However, his’s interests go beyond just Alice in Wonderland and he found some photos of Disneyland mermaid tryouts from 1966. When he posted those images, he was contacted by Edie, one of the young ladies in the photo in early March of this year. You can read the whole story and see the photos.
Knowing Matt from our days working on Paul Anderson’s much lauded magazine, Persistence of Vision, I also contacted him, and we were able to arrange a lengthy interview with Edie about her experiences being a Disneyland mermaid when she was 19 years old. The entire interview will appear in a future edition of Didier Ghez’s excellent “Walt’s People” book series that now includes 10 volumes of interviews with people who have contributed to the magic of Disney.
However, I got special permission from Didier and Matt to run an excerpt of some of that interview especially for readers of MousePlanet:
Jim Korkis/Matt Crandall: Did you ever see the live mermaids at Disneyland before you tried out for the job?
Edie: I went to Disneyland all the time, but do not remember seeing the live mermaids. Disneyland was practically my "backyard." I went there for birthdays, parties, school trips, etc. It was THE BEST! I had been on the Submarine ride and I found it totally enchanting, being a water person! And cute “drivers”!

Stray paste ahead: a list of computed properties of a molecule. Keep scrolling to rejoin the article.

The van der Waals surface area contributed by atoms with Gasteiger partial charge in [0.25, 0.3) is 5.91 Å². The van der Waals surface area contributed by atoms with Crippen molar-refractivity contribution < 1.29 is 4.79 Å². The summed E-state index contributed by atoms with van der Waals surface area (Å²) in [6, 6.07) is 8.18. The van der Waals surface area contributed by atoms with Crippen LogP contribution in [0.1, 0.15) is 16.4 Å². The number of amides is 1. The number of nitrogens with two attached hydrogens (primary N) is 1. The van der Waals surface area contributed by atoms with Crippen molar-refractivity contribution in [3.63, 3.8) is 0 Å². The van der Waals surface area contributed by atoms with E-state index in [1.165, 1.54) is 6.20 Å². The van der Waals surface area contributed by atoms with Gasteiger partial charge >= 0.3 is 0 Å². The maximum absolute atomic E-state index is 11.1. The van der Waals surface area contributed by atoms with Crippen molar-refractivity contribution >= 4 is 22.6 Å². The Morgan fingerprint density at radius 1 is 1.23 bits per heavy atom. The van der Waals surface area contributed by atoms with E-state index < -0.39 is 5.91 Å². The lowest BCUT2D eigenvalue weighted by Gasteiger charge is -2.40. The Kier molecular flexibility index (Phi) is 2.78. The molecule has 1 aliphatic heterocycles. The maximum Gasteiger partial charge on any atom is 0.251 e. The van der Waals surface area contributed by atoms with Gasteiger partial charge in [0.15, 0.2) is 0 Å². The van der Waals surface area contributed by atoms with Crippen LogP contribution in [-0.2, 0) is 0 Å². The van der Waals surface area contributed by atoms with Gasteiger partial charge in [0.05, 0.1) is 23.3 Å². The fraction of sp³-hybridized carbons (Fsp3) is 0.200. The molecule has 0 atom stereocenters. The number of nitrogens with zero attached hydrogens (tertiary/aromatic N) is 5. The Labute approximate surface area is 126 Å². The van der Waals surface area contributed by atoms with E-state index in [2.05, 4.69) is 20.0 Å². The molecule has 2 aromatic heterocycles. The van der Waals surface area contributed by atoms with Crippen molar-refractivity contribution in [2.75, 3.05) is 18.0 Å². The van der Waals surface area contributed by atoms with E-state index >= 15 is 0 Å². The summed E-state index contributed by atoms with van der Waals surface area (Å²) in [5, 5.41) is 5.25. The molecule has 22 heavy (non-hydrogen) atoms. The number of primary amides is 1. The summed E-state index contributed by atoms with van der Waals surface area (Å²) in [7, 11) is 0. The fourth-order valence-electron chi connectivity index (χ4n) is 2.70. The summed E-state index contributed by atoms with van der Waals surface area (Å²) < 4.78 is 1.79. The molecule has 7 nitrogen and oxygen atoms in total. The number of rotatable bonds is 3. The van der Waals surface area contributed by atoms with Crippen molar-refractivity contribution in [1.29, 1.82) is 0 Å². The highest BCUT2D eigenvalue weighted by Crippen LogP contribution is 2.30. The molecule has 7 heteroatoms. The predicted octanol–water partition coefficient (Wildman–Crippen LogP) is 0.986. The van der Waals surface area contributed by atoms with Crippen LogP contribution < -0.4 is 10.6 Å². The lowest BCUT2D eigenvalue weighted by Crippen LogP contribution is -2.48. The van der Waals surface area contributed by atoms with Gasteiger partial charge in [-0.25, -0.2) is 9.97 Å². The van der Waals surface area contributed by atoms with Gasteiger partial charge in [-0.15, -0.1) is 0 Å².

JK/MC: How did you hear about the tryouts for the summer of 1966?
E: From a high school friend, Robin, who was a mermaid in 1965. She lived across the street and we surfed together. She said that I would be perfect for the job. It was just one day in June. We had to be at the Disneyland Hotel pool around 8:00 or 9:00 in the morning. It was a regular lap size rectangular pool. It was just a “show-up” thing. Robin told me to wear a bikini and smile a lot. There was no age limitation that I remember or any other restrictions. There were about 90 to 100 girls trying out according to an article in the newspaper afterward. Mostly local to Orange County. I don’t remember them saying how many they were looking for but five of us were selected plus one girl from the year before.
JK/MC: What was the tryout like?
E: I don’t remember any formality with the judges, but they may have asked us questions and talked to us while we were waiting around the pool for our swim. Basically we were told they were looking for girls who could swim, smile, had long hair and out-going personalities. The only actual judging I was aware of was the pool swim—two lengths of the freestyle, and lengths of one or two other strokes wearing the tails from the previous year. There was no formal interview. We all stood around the pool for a while in swimsuits and wore them as long as the try-outs lasted.
JK/MC: Can you describe briefly the other mermaids that were chosen?